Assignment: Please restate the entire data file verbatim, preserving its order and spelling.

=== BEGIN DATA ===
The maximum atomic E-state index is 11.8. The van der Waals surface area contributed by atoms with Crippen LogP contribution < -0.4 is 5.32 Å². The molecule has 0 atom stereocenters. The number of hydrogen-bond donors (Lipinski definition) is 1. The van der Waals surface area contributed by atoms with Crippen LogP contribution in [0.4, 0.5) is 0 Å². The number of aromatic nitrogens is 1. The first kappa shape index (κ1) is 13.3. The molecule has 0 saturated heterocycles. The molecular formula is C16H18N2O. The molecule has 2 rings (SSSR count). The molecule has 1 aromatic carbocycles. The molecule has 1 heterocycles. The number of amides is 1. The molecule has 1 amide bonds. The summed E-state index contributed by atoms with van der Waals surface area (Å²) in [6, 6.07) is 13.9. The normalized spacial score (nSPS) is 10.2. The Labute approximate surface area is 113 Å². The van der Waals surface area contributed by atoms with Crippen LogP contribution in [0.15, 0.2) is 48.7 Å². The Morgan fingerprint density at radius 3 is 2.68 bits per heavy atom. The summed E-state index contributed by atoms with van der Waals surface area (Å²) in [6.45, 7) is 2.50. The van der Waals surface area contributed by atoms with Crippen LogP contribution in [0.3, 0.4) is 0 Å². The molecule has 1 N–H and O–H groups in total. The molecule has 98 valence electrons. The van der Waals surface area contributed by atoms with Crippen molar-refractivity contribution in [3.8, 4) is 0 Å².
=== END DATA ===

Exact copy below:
The maximum atomic E-state index is 11.8. The van der Waals surface area contributed by atoms with Crippen LogP contribution < -0.4 is 5.32 Å². The molecule has 0 atom stereocenters. The number of hydrogen-bond donors (Lipinski definition) is 1. The van der Waals surface area contributed by atoms with Crippen LogP contribution in [0.4, 0.5) is 0 Å². The number of aromatic nitrogens is 1. The first kappa shape index (κ1) is 13.3. The molecule has 0 saturated heterocycles. The molecular formula is C16H18N2O. The molecule has 2 rings (SSSR count). The molecule has 1 aromatic carbocycles. The molecule has 1 heterocycles. The number of amides is 1. The molecule has 1 amide bonds. The summed E-state index contributed by atoms with van der Waals surface area (Å²) in [6, 6.07) is 13.9. The normalized spacial score (nSPS) is 10.2. The Labute approximate surface area is 113 Å². The van der Waals surface area contributed by atoms with Crippen LogP contribution in [0.15, 0.2) is 48.7 Å². The Morgan fingerprint density at radius 3 is 2.68 bits per heavy atom. The summed E-state index contributed by atoms with van der Waals surface area (Å²) in [6.45, 7) is 2.50. The van der Waals surface area contributed by atoms with Crippen LogP contribution in [0.3, 0.4) is 0 Å². The molecule has 1 N–H and O–H groups in total. The molecule has 98 valence electrons. The van der Waals surface area contributed by atoms with Crippen molar-refractivity contribution in [3.8, 4) is 0 Å².